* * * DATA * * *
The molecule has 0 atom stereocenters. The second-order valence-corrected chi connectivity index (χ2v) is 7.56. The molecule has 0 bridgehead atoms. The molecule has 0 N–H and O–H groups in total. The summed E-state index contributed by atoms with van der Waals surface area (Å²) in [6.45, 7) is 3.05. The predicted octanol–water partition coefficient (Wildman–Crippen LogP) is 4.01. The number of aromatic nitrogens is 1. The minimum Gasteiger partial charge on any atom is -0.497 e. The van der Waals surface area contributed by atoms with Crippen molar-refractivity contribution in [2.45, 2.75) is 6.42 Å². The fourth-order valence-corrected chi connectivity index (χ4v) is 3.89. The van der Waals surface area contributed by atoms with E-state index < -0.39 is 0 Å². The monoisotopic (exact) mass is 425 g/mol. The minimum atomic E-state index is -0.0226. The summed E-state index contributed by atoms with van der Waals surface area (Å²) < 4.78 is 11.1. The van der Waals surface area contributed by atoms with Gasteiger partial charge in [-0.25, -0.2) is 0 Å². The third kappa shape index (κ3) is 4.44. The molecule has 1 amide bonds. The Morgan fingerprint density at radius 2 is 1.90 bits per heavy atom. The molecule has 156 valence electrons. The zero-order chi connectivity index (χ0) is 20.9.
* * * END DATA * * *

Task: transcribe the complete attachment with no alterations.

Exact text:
The molecule has 0 atom stereocenters. The second-order valence-corrected chi connectivity index (χ2v) is 7.56. The molecule has 0 bridgehead atoms. The molecule has 0 N–H and O–H groups in total. The summed E-state index contributed by atoms with van der Waals surface area (Å²) in [6.45, 7) is 3.05. The predicted octanol–water partition coefficient (Wildman–Crippen LogP) is 4.01. The number of aromatic nitrogens is 1. The minimum Gasteiger partial charge on any atom is -0.497 e. The van der Waals surface area contributed by atoms with Crippen molar-refractivity contribution in [2.45, 2.75) is 6.42 Å². The fourth-order valence-corrected chi connectivity index (χ4v) is 3.89. The van der Waals surface area contributed by atoms with E-state index < -0.39 is 0 Å². The monoisotopic (exact) mass is 425 g/mol. The minimum atomic E-state index is -0.0226. The summed E-state index contributed by atoms with van der Waals surface area (Å²) < 4.78 is 11.1. The van der Waals surface area contributed by atoms with Gasteiger partial charge in [-0.25, -0.2) is 0 Å². The third kappa shape index (κ3) is 4.44. The molecule has 1 amide bonds. The Morgan fingerprint density at radius 2 is 1.90 bits per heavy atom. The molecule has 156 valence electrons. The zero-order chi connectivity index (χ0) is 20.9.